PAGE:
Somehow Eumolpus has escaped the kitchen of Trimalcho and wanders, supported by Encolpius, through a cultivated field. The movie returns the focus to Encolpius after the lengthy Trimalchio episode where he was largely in the background.
Note how the quiet, almost serene, field immediately follows the loud laughs of Hermeros’ audience. Again noise is contrasted with silence and connected via a jump cut.
The cultivated field reminds us that Trimalchio’s unfinished villa (in the film) lay in the countryside and these two now wander through nature. However, the nature is rather barren and smoky. In the original screenplay, Encolpius found a battered Eumolpus in a ditch and helped him away from the villa. Fellini eventually jettisoned that explanatory exposition and simply had the two men appear together in the field after a fade out of the Widow of Ephesus scene.
Notice the opening composition: The rows of furrows run in straight lines. Their lines converge at the horizon, which is more or less in the center of the shot. Two things become the focus of the central foreground: the muddy puddle and the two shadowy men limping toward it.
“Poets may die…” – In this scene, Eumolpus believes he is dying and, as a poet, muses on what that means. (He is not dying but this foreshadows his actual death at the end of the film.) He proclaims that since Encolpius is witness to his final moments, he is his heir. In poetic fashion, Eumolpus declares he can only bequeath what he himself possessed: poetry, the seasons (“especially spring and summer”), the wind, the sun, the sea, and other parts of nature. He lets the earth, his legacy, run through his fingers. He says, “You’ll look at them, and maybe remember our brief friendship.”
There is also a contrast with this touching, quiet “funeral” scene, and the fake, bombastic wake of Trimalchio’s we just witnessed.
Encolpius, possibly still drunk, greets the poet’s speech with laughter, lying back on the ground next to the puddle. But he soon becomes enamored of the poet’s words. In a wonderful isolated shot, he reaches his hand up to try and touch the clouds, the nature Eumolpus is describing.
The camera shows an overhead shot of a bloody Eumolpus (off-center) continuing to list his bequest. The items grow more abstract, his voice grows softer, until his list stops, truncated, unfinished. A return to the opening establishing shot shows both men have fallen asleep (or died?) next to the puddle. The sound of wind establishes itself on the soundtrack.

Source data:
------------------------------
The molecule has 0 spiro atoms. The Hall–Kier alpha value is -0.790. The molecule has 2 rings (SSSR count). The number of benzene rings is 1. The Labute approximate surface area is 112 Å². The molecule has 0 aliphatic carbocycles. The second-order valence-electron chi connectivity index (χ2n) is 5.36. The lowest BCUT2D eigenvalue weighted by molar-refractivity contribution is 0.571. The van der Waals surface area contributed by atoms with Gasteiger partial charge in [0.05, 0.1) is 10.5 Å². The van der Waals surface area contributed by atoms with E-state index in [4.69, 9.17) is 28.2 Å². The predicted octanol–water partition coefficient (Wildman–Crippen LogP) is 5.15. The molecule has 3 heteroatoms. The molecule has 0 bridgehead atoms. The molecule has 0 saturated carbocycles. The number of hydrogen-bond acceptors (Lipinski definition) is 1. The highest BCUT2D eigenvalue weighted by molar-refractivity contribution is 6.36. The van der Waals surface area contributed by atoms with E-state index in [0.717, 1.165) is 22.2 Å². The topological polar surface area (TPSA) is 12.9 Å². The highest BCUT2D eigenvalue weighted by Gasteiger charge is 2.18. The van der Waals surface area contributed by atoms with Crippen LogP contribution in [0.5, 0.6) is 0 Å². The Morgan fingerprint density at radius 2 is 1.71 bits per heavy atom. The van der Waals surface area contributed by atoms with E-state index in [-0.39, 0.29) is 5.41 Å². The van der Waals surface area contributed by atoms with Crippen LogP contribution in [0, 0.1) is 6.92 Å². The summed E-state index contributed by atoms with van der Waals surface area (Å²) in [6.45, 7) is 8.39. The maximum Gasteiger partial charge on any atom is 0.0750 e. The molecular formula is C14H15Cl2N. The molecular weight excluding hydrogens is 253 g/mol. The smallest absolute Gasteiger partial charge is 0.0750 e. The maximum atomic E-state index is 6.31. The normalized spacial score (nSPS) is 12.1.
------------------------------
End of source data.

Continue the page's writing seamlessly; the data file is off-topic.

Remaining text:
This entire, brief scene is actually quite beautiful. The idea that the poor poet can only bequeath free things of beauty is touching and rather Epicurean in its focus on the simple joys of life:
If I were as rich as Trimalchio, I’d leave you some land or a ship. But I can only leave you what I had myself. I leave you poetry. I leave you the seasons, especially spring and summer. I leave you the wind, the sun. I leave you the sea, the good sea. The earth is good, too. The mountains, streams, and rivers. And the big clouds that move by, solemn and light. You’ll look at them and maybe remember our brief friendship. And I leave you the trees and their agile inhabitants. Love, tears, joy, stars, Encolpius. I leave you sounds, songs, noises. The voice of man, which is the most harmonious of music. I leave you…
The speech seems to have been the creation of Fellini. It may have been suggested by Encolpius’ words in a different section of the novel (and in a much different context):
“Aren’t the best things in life free to all? The sun shines on everyone. The moon, accompanied by countless stars, leads even the beasts to pasture. What can you think of lovelier than water? But it flows for the whole world.” (section 100)
In the novel, Encolpius finds his way back from Trimalchio’s with Giton easily because the boy had previously indicated their route with chalk marks on columns. This scene is an invention of Fellini’s to move Encolpius onward from the Trimalchio episode. In the original script, they were in an urban environment and pausing beside a fountain. Eumolpus’ speech was also not as succinct and profound.
In Fellini’s original script this scene continued. A giant under the control of Tryphaena found the two sleeping men. She was the mysterious woman Encolpius locked eyes with at the dinner. This scene was filmed and an 8’ tall Muslim carpet merchant and basketball player from Tunisia played the giant. Fellini had him flown in especially to be in the film. It was another “odd body” that Fellini was enamored of, but the entire scene, where the giant picked up Encolpius to transport him to the next episode, was cut. Instead, we are not told how or why Encolpius suddenly finds himself shanghaied with some old friends. And we do not know as well what happened to Eumolpus. More unanswered questions as the plot lurches forward.
(Up Next: Satyricon 16 – Scene X: Encolpius Captured)